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Evidence for non-progressive changes in adolescent-onset schizophrenia: Follow-up magnetic resonance imaging study

  • A. C. D. James (a1), A. Javaloyes (a2), S. James (a1) and D. M. Smith (a3)

Abstract

Background

It is not clear how far brain abnormalities in early-onset schizophrenia result from progressive neurodevelopmental or neurodegenerative processes.

Aims

To investigate the hypothesis that structural brain abnormalities in adolescent-onset schizophrenia are progressive in the early phase of the illness.

Method

A magnetic resonance imaging case–control study of 16 adolescents with schizophrenia (mean age 16.6 years, s.d.=1.9 years) with a meantime of 2.7 years (s.d.=1.7 years) between measurements and 16 matched controls (average age 16.0 years, s. d.=2.0 years) with a mean time of 1.7 years (s.d.=0.5 years) between measurements.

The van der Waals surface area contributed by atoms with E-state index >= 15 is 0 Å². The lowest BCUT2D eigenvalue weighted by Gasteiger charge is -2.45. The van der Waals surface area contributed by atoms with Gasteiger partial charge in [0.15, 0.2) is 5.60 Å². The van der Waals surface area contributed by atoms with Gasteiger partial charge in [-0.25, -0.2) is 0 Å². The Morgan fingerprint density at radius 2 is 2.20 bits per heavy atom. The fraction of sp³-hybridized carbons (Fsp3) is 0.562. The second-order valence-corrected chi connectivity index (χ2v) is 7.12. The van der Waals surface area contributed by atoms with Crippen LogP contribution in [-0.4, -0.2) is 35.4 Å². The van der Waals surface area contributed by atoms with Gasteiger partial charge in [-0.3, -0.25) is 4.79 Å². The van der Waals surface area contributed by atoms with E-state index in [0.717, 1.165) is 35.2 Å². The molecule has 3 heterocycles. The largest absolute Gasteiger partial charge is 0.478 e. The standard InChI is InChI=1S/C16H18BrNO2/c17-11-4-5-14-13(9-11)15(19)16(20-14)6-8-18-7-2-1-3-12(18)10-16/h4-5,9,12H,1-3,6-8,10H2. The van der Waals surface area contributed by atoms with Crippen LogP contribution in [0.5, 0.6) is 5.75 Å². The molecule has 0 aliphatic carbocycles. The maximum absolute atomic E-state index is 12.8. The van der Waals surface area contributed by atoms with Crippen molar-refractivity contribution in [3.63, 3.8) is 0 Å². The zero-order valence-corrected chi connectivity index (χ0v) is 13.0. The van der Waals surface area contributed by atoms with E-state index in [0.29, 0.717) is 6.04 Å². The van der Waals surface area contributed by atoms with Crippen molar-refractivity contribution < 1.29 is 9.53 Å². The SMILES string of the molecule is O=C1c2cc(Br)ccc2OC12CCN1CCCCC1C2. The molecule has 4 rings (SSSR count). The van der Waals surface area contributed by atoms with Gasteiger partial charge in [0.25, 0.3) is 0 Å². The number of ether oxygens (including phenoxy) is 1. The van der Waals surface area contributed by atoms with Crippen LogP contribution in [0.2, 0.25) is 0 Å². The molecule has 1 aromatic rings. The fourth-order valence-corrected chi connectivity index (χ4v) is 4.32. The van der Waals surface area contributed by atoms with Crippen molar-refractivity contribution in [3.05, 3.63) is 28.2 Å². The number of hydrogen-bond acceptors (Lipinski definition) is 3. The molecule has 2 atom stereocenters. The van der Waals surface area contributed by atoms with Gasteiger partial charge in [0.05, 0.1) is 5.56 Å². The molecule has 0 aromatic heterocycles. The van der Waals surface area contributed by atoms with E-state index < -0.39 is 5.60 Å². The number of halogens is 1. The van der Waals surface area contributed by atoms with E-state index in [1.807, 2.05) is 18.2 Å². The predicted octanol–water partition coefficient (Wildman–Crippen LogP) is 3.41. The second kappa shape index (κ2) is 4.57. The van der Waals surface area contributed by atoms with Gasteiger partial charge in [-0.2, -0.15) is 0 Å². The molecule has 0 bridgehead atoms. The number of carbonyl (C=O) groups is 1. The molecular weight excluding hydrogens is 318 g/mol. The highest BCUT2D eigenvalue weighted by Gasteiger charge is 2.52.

Results

There was no evidence of progressive structural brain changes during late adolescence. Significant ventricular enlargement (greater in males) and left-sided temporal lobe changes were evident from the outset of the illness.

Conclusions

Neurodevelopmental brain abnormalities are non-progressive during late adolescence.

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Copyright

Corresponding author

A. C. D. James, Highfield Adolescent Unit, Warneford Hospital, Warneford Lane, Headington, Oxford OX3 7JX, UK

Footnotes

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Declaration of interest

Funding provided by Oxfordshire Regional Health Authority and SANE.

Footnotes

References

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Evidence for non-progressive changes in adolescent-onset schizophrenia: Follow-up magnetic resonance imaging study

  • A. C. D. James (a1), A. Javaloyes (a2), S. James (a1) and D. M. Smith (a3)
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